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19 of 20 people found the following review helpful
5.0 out of 5 stars Brilliant Boulevard, 12 Dec. 2006
By 
A. Jackson "DVFM" (Liverpool) - See all my reviews
(REAL NAME)   
This review is from: Desolation Boulevard (Audio CD)
Buoyed by recording their first proper rock album, "Sweet Fanny Adams", in early 1974, Sweet returned later that year with "Desolation Boulevard".

The format and sound are different here. Long-time producer Phil Wainman was now out of the picture and Mike Chapman (manager and co-writer with Nicky Chinn of all Sweet's hits until then) takes the producer's chair. Chapman urges a sparser sound, with limited overdubs if possible, to create an album probably closer to Sweet's live sound than anything else.

That's not to say the sound is flawed - it's an absolutely gorgeous production - clean, focused giving each member of the band a chance to shine instrumentaly.

Chinn and Chapman contribute two hit singles to the set. Peaking at no.9, the first "The Sixteens" is a huge song with wildly differing tempo changes, slashing Andy Scott power chords, industrious Steve Priest bass and Mick Tucker drums, coupled with confident Brian Connolly vocals. It's also a change of style for Sweet to a more progressive rock sound than early singles potray. "Turn It Down" is a more traditional song for Sweet. Beginning with a supercharged guitar riff from Scott - it's probably the loudest song on the album. As a single "Turn It Down" bombed at no.41, too heavy for the teenyboppers and banned by the BBC for the lyric "..for God's sake.."

"Solid Gold Brass" is a band composition, and shows off Chapman's minimal production to good effect. An unexpected jazzy feel is featured here midway through the song before it returns to power-chord heaven. Already, Sweet are showing signs of expanding their basic sound.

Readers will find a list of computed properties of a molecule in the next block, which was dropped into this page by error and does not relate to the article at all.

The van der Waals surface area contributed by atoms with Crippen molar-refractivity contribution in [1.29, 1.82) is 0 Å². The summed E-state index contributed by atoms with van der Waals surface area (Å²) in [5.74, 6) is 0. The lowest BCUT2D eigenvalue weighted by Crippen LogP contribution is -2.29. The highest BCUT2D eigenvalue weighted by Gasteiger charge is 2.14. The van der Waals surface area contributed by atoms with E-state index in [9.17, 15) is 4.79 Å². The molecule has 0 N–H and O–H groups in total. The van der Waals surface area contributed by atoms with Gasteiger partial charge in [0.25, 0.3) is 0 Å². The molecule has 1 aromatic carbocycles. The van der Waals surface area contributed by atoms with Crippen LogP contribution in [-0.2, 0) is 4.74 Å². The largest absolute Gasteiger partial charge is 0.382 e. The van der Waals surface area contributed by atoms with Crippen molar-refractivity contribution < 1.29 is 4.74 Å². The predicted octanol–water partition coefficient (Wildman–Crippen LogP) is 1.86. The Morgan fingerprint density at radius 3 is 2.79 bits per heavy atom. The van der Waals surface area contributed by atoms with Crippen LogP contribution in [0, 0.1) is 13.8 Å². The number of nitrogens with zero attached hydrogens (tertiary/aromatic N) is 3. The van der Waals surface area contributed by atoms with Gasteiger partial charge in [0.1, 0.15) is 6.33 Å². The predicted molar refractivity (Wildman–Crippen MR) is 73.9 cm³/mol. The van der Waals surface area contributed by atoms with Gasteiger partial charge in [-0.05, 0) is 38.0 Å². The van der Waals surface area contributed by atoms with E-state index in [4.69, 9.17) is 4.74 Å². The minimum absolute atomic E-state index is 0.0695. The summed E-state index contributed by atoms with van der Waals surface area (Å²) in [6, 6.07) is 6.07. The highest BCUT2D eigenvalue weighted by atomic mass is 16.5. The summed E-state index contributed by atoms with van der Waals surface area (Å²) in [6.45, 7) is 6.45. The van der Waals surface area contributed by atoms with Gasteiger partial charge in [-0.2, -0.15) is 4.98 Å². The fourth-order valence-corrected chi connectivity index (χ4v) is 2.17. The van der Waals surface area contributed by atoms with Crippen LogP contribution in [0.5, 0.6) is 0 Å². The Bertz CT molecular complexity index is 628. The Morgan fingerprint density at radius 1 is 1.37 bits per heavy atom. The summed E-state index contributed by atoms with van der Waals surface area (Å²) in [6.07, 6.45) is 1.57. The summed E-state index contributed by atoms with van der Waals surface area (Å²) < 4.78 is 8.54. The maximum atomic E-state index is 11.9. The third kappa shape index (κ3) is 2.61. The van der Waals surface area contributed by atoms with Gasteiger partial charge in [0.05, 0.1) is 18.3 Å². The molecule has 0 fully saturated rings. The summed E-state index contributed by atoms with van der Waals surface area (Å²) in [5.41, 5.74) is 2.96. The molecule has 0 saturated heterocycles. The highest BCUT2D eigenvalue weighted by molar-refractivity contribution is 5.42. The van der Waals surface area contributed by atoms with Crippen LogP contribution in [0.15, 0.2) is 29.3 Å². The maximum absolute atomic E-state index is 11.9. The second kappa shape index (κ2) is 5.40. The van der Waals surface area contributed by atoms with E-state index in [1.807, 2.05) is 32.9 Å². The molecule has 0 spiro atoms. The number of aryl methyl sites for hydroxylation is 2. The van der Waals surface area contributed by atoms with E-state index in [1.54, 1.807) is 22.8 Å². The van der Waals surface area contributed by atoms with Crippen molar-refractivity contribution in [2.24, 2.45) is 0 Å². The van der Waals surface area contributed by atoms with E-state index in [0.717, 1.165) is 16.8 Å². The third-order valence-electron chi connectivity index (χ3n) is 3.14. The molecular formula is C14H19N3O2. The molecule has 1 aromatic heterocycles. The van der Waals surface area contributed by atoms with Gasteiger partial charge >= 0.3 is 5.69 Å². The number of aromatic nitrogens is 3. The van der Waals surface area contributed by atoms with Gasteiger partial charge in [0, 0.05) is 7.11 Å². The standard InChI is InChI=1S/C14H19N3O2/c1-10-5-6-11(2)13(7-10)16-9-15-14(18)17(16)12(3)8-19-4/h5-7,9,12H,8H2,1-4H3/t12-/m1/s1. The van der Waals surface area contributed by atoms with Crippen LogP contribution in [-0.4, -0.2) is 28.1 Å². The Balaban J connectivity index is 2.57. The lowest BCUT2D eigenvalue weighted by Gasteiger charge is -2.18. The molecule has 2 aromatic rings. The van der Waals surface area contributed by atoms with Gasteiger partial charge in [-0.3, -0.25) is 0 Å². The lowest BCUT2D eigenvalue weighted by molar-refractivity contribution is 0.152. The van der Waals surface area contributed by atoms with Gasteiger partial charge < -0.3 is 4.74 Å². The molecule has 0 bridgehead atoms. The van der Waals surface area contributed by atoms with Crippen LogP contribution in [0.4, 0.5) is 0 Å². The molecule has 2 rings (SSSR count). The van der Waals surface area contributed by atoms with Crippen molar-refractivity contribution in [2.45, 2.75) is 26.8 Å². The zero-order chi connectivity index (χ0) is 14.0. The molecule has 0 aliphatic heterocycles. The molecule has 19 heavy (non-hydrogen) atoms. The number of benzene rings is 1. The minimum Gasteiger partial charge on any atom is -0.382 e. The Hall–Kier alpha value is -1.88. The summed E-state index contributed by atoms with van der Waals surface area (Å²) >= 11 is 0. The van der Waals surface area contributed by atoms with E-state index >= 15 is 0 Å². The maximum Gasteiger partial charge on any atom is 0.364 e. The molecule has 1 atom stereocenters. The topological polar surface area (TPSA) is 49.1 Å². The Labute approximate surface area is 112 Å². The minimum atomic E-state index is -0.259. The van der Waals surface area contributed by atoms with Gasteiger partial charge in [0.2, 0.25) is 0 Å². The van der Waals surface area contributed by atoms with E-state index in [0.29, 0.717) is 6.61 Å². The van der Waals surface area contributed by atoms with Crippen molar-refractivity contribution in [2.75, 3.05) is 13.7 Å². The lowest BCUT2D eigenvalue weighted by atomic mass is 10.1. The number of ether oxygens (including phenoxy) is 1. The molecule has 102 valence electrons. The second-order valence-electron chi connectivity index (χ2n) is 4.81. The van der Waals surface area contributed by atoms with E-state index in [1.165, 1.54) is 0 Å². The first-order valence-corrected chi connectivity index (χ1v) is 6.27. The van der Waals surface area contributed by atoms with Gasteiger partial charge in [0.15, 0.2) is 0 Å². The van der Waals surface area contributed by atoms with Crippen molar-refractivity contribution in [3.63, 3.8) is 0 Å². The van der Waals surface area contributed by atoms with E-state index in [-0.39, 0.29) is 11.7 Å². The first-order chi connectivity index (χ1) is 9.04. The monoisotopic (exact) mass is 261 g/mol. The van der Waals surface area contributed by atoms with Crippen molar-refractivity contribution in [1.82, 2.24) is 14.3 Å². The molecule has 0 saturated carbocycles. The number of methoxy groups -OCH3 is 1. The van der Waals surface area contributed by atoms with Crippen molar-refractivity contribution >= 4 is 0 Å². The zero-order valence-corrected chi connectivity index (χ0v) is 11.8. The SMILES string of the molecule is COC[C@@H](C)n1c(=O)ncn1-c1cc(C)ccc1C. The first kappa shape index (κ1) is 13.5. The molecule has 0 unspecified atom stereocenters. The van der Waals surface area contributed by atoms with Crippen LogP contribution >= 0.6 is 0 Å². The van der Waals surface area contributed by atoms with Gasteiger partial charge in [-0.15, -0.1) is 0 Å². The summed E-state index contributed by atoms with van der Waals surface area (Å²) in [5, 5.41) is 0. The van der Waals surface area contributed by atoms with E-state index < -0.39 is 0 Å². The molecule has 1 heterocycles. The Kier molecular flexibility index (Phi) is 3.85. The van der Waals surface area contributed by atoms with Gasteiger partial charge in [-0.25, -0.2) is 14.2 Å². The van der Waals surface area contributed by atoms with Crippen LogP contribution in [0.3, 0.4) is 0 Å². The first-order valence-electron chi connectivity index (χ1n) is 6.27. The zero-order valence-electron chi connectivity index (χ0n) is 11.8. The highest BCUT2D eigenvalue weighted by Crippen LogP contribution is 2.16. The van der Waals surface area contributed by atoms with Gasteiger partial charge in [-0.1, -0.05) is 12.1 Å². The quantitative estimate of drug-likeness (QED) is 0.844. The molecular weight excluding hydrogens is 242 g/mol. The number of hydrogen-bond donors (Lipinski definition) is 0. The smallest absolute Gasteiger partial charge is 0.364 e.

"Medussa" has an experimental feel to it - Moog synthesiser (played by Scott) dominates here and Priest's deliberately off-key bass is another key facet of the song. Scott sings his own "Lady Starlight" - a well-structured power ballad that he did more with as a solo single in 1975. "Breakdown" is a high octane rocker, again featuring what was becoming a trademark multi-track harmony guitar solo from Andy Scott, whilst a cover of "My Generation" feels like the last-day at school as the band gleefully rip into a suitably noisy power-chord ending!

"The Man With The Golden Arm" is Mick Tucker's baby. A brass arrangement begins the song before Sweet play an instrumental backdrop with powerful Connolly vocals. But it's Tucker's five-minute drum solo that makes the song - he includes chimes, gong and timpani to good effect.

But it's an early preview of "Fox On The Run" that is the most fascinating track here. All the key elements are here but it's played in a laid-back style, the solo is quite bluesy, though the song is unmistakably a hit single. Sweet re-recorded it on their own in late 1974, whilst Chinn and Chapman were out of the country, and it gave them a no.2 hit in spring 1975.

"Desolation Boulevard" is a fabulous album, a worthy successor to "Sweet Fanny Adams". But it failed to chart in Britain at all, which is so annoying because Sweet were changing with the times and moving into a slightly-more progressive style that, if nurtured, would've stood them in good stead for the years to come.